This year alone Netflix has canceled 18 shows, 12 of them being spiked after just a single season. That continues the trend from last year when the streamer canceled 20 shows. I’ve written before about how frustrating I find Netflix’s clear unwillingness to allow a show to find its feet.
Why is this so important? Many classic shows, such as The Office (U.S.) and Parks and Recreation, stumbled a little in their first series while finding their groove, Netflix could do with remembering that.
Couldn’t Netflix have taken some of the money it’s funneling into another unnecessary Witcher animated movie, or the Stranger Things spinoff that nobody is asking for, and allowed promising shows like I Am Not Okay With This a second chance to find an audience?
I suppose at Netflix, you either die a Jupiter's Legacy or you live long enough to become an Orange is the New Black. The days of three-seasons-and-done (goodbye GLOW) seem to be a thing of the past.
There must be a middle ground
I'm not dim. I get it that Netflix is looking to draw in the highest number of subscribers possible, so naturally, if a show is connecting with audiences it will get renewed until that audience goes away. Similarly, if a project flounders out of the gate, it’s hardly in Netflix’s best interest to throw more money at an underperforming show in the hopes the kinks will be ironed out during its sophomore year.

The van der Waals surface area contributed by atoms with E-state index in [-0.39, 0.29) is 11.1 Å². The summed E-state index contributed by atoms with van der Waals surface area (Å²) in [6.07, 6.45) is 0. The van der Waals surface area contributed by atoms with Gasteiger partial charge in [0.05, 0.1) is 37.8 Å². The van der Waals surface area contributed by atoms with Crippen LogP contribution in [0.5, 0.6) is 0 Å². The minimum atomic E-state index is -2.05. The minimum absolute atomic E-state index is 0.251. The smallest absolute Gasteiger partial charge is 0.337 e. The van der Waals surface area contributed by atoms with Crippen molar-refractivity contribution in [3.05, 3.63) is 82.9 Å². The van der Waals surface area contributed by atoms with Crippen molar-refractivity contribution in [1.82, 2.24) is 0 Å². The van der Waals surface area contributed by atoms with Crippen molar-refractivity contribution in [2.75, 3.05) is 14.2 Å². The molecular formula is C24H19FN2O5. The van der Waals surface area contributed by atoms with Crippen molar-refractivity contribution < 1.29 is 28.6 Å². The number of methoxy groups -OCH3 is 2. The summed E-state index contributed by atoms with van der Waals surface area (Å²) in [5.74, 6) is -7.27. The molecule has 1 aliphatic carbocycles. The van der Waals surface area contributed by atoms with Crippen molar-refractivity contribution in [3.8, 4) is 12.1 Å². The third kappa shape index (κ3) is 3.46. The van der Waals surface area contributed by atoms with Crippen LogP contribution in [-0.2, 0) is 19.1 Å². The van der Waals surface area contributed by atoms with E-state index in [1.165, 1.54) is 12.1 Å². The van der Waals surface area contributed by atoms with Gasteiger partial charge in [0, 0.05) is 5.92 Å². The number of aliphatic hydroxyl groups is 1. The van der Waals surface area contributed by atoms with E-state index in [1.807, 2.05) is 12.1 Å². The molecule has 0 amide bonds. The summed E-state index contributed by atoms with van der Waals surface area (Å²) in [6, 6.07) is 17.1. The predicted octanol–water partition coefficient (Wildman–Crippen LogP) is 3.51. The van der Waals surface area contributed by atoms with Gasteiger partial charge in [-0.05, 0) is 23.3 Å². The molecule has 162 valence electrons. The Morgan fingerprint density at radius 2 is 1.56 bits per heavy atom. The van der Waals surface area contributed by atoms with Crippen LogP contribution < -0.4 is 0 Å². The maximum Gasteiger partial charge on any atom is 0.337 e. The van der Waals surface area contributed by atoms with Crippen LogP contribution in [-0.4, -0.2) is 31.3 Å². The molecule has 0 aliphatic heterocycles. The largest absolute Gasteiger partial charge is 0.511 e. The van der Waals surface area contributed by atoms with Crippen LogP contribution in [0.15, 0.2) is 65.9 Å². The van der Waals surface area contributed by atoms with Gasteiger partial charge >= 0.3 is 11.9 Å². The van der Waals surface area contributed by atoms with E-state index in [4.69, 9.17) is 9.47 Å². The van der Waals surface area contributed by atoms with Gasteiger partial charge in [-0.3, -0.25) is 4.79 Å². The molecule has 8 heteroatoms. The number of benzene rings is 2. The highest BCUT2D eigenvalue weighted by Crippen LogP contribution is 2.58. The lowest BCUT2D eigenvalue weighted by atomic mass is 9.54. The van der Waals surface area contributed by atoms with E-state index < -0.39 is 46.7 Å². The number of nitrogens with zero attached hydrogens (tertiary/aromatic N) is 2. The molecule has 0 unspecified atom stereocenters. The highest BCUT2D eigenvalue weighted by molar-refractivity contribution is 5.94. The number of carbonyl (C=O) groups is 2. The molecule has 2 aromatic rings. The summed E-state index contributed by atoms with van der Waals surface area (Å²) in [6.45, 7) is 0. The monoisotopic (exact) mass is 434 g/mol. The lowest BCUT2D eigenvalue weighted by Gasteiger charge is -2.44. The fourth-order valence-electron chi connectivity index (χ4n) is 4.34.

Nevertheless, there must be a middle ground somewhere. It doesn’t have to be either six seasons and a movie, or near-instant cancellation with seemingly no mercy. I’m not suggesting that popular Netflix shows shouldn’t be given a long run when the material warrants it, far from it. However, Netflix doesn’t need to jump between the two extremes as frequently as it currently does. It’s time that Netflix learns that sometimes less is more when it comes to giving audiences what they want.
Of course, there is every possibility that I’m misreading the room. The majority of The Witcher and Stranger Things fans may want to consume every ounce of those worlds possible, but I’ve definitely got a breaking point. Perhaps I need to begin acknowledging when I’ve reached it and walk away instead of soldering on in a pointless mission to see everything I start through to the bitter end.